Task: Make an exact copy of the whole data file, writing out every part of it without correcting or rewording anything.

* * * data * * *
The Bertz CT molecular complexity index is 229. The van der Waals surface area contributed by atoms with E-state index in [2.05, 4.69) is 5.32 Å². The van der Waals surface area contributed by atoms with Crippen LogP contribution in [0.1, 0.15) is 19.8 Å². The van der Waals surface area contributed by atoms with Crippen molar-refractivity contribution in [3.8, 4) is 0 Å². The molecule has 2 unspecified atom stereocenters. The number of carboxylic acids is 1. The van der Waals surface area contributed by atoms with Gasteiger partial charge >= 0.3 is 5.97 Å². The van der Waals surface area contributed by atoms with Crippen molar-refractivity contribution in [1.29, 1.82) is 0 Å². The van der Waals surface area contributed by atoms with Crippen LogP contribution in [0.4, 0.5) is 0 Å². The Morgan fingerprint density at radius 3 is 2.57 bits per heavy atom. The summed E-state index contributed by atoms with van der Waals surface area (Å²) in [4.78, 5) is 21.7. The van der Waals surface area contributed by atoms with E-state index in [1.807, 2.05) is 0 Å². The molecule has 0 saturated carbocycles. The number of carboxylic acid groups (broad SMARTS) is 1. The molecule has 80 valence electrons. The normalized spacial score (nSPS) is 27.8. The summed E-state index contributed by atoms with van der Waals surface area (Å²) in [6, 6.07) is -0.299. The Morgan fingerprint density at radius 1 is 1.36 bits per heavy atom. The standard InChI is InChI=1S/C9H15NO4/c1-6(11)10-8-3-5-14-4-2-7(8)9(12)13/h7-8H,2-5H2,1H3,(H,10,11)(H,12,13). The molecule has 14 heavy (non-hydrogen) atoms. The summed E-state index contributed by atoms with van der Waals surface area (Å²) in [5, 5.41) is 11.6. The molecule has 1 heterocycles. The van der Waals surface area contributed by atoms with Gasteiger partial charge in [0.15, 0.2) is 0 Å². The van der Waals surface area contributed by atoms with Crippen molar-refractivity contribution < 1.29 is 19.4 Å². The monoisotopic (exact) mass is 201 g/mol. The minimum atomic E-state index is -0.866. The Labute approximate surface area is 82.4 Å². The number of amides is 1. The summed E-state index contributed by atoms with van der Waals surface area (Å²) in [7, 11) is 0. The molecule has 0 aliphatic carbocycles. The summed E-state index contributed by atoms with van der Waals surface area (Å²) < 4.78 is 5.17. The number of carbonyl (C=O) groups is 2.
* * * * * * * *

The Bertz CT molecular complexity index is 229. The van der Waals surface area contributed by atoms with E-state index in [2.05, 4.69) is 5.32 Å². The van der Waals surface area contributed by atoms with Crippen LogP contribution in [0.1, 0.15) is 19.8 Å². The van der Waals surface area contributed by atoms with Crippen molar-refractivity contribution in [3.8, 4) is 0 Å². The molecule has 2 unspecified atom stereocenters. The number of carboxylic acids is 1. The van der Waals surface area contributed by atoms with Gasteiger partial charge >= 0.3 is 5.97 Å². The van der Waals surface area contributed by atoms with Crippen molar-refractivity contribution in [1.29, 1.82) is 0 Å². The van der Waals surface area contributed by atoms with Crippen LogP contribution in [0.4, 0.5) is 0 Å². The Morgan fingerprint density at radius 3 is 2.57 bits per heavy atom. The summed E-state index contributed by atoms with van der Waals surface area (Å²) in [4.78, 5) is 21.7. The van der Waals surface area contributed by atoms with E-state index in [1.807, 2.05) is 0 Å². The molecule has 0 saturated carbocycles. The number of carboxylic acid groups (broad SMARTS) is 1. The molecule has 80 valence electrons. The normalized spacial score (nSPS) is 27.8. The summed E-state index contributed by atoms with van der Waals surface area (Å²) in [6, 6.07) is -0.299. The Morgan fingerprint density at radius 1 is 1.36 bits per heavy atom. The standard InChI is InChI=1S/C9H15NO4/c1-6(11)10-8-3-5-14-4-2-7(8)9(12)13/h7-8H,2-5H2,1H3,(H,10,11)(H,12,13). The molecule has 14 heavy (non-hydrogen) atoms. The summed E-state index contributed by atoms with van der Waals surface area (Å²) in [5, 5.41) is 11.6. The molecule has 1 heterocycles. The van der Waals surface area contributed by atoms with Gasteiger partial charge in [0.15, 0.2) is 0 Å². The van der Waals surface area contributed by atoms with Crippen molar-refractivity contribution < 1.29 is 19.4 Å². The monoisotopic (exact) mass is 201 g/mol. The minimum atomic E-state index is -0.866. The Labute approximate surface area is 82.4 Å². The number of amides is 1. The summed E-state index contributed by atoms with van der Waals surface area (Å²) in [7, 11) is 0. The molecule has 0 aliphatic carbocycles. The summed E-state index contributed by atoms with van der Waals surface area (Å²) < 4.78 is 5.17. The number of carbonyl (C=O) groups is 2.